(5) Some of the reasons for thinking inflation may not prove to be moribund over the longer term include the following. With China embarking on another massive infrastructure spending program and world trade about to revive, commodities ‒ which are the building blocks of everything ‒ are drawing more attention again. The global price of oil has firmed up a little, to around $45 USD per barrel; softwood lumber doubled in price in early Fall, although it has retreated somewhat since then; and the cost of the iron ore used in steelmaking has risen to its highest level in years.

Plus, there’s the move afoot to reverse globalization. Over the past twenty years, the defining purpose of globalization has been to reduce the costs of goods production and services delivery. Inherent in the shift to deglobalization is a willingness to put up with more expensive inputs and processes to secure supply lines under all circumstances. Deglobalization implies a shifting dynamic between workers and employers in labor negotiations. Employees in industrialized nations have become accustomed to knowing that if they make ‘waves’, their jobs may be outsourced. Deglobalization, ‘Buy America’ policies and labor-friendlier initiatives to be introduced by the incoming administration in Washington will restore some of labor’s lost empowerment.

(6) Many of my colleagues in the economy-monitoring fraternity are counting on the ‘savings rate’ to turbo charge the economies of the U.S. and Canada when the pandemic loosens its grip. What’s all the excitement about? The answer appears in Graphs 2 and 3. In Q2 of this year, the savings rate in the U.S. soared to an all-time high of 26.0%. In Q3, it fell back, but remained exaggerated at 16.1%. Canada’s savings rate shot up to 27.5% in Q2, then descended about halfway to 14.6% in Q3.

The ‘savings rate’, as a math expression, is a residual. Simplified, it’s incomes minus taxes (a calculation which yields ‘disposable income’), also minus expenditures, as a percentage of ‘disposable income’. It’s easy to understand the increase in the savings rate due to people ‘sheltering at home’ and spending less on commuting, dry cleaning, entertainment and so on. But an extra-big boost to the ‘savings rate’ has come from governments issuing unemployment relief funds and other support payments in excess of the drop in ‘disposable incomes.’ (Gross incomes have fallen but so have taxes.)

There’s a belief that the topping-up of savings, including cash simply held in bank accounts, will light a fire under consumer services spending once everyone feels confident to go out into the world again. The vast amount of debt taken on by government is seen as concerning, but it’s generally conceded that there are sickness and recessionary crises to be overcome first.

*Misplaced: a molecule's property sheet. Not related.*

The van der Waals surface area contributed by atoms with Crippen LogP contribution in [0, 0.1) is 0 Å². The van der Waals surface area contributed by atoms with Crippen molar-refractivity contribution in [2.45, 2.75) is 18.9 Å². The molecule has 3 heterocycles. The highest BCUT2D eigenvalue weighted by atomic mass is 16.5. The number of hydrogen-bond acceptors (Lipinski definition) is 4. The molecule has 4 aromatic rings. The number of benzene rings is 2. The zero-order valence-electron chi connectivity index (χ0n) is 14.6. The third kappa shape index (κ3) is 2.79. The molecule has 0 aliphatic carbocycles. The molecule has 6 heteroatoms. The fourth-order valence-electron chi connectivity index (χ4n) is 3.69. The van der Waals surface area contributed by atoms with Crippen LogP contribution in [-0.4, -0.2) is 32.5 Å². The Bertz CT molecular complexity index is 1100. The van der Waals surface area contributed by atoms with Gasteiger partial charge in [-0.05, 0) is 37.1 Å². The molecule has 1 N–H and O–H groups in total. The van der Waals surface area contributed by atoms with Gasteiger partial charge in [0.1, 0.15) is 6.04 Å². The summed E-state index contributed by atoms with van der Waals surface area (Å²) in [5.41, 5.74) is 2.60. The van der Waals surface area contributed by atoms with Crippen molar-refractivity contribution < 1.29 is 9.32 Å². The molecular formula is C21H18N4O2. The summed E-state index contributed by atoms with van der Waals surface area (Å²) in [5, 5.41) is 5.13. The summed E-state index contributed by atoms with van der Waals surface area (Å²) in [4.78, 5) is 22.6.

Graph 2: Personal Savings Rate in the U.S.
Personal Savings Rate in the U.S. Chart
Data source: Bureau of Economic Analysis.
Chart: ConstructConnect.
Graph 3: Household Savings Rate in Canada
Household Savings Rate in Canada Chart
Data source: Statistics Canada.
Chart: ConstructConnect.

Graph 4: U.S. Unemployment: Headline Rate & Broadest Measure (U-6)
(Seasonally adjusted – SA)

U.S. Unemployment: Headline Rate & Broadest Measure (U-6)
(Seasonally adjusted - SA) Chart
Current through November, 2020.
"U-6 is total unemployed, plus all persons marginally attached to the labor force, plus total employed part time for economic reasons, as a percent of the civilian labor force, plus all persons marginally attached to the labor force."
Data source: Bureau of Labor Statistics (U.S. Department of Labor).
Chart: ConstructConnect.

Graph 5: Y/Y Jobs Change, U.S. Total Industry & Major Subsectors − November 2020 (based on seasonally adjusted payroll data)

Y/Y Jobs Change, U.S. Total Industry & Major Subsectors − November 2020 (based on seasonally adjusted  payroll data) Chart
Data source: Payroll Survey, U.S. Bureau of Labor Statistics (Dept of Labor)).
Chart: ConstructConnect.

Graph 6: U.S. Manufacturing vs Construction Employment
November 2020 ‒ Seasonally Adjusted (SA) Payroll Data

U.S. Manufacturing vs Construction Employment
November 2020 ‒Seasonally Adjusted (SA) Payroll Data Chart
Data source: Payroll Survey, U.S. Bureau of Labor Statistics (Dept of Labor).
Chart: ConstructConnect.

Graph 7: Canadian Provincial Labour Markets – November 2020

Canadian Provincial Labour Markets - November 2020 Chart
Data source: Statistics Canada.
Chart: ConstructConnect.

Alex Carrick is Chief Economist for ConstructConnect. He has delivered presentations throughout North America on the U.S., Canadian and world construction outlooks. Mr. Carrick has been with the company since 1985. Links to his numerous articles are featured on Twitter @ConstructConnx, which has 50,000 followers.